David Bourget (Western Ontario)
David Chalmers (ANU, NYU)
Rafael De Clercq
Ezio Di Nucci
Jonathan Jenkins Ichikawa
Jack Alan Reynolds
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Bioethics 27 (7):388-394 (2013)
There is widespread agreement that it would be both morally and legally wrong to treat a competent patient, or to carry out research with a competent participant, without the voluntary consent of that patient or research participant. Furthermore, in medical ethics it is generally taken that that consent must be informed. The most widely given reason for this has been that informed consent is needed to respect the patient’s or research participant’s autonomy. In this article I set out to challenge this claim by considering in detail each of the three most prominent ways in which ‘autonomy’ has been conceptualized in the medical ethics literature. I will argue that whilst these accounts support the claim that consent is needed if the treatment of competent patients, or research on competent individuals, is to respect their autonomy, they do not support the claim that informed consent is needed for this purpose.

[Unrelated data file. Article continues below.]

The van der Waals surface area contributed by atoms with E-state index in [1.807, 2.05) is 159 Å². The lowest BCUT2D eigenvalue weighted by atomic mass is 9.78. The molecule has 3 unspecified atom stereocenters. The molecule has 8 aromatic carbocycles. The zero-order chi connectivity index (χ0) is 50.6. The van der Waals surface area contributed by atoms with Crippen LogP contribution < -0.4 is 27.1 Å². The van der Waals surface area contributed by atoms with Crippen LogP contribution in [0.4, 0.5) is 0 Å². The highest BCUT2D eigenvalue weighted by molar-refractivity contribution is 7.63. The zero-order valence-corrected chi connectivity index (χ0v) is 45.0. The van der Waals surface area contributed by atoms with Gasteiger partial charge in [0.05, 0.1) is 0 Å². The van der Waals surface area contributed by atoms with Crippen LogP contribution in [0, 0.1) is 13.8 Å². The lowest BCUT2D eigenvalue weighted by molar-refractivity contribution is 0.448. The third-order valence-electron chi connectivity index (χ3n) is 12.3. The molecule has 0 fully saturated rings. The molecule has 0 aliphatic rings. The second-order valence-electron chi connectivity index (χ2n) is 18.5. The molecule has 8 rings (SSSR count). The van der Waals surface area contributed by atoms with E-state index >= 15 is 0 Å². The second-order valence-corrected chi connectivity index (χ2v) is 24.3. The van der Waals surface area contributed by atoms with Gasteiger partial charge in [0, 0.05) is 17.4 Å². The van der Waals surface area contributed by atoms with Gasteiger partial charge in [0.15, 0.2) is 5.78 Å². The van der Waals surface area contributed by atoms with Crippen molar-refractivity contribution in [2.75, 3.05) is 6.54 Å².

|Keywords||informed consent autonomy|
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Citations of this work BETA
Emma C. Bullock (2016). Mandatory Disclosure and Medical Paternalism. Ethical Theory and Moral Practice 19 (2):409-424.
Danielle Hornstein, Sharon Nakar, Sara Weinberger & Dov Greenbaum (2015). More Nuanced Informed Consent Is Not Necessarily Better Informed Consent. American Journal of Bioethics 15 (9):51-53.
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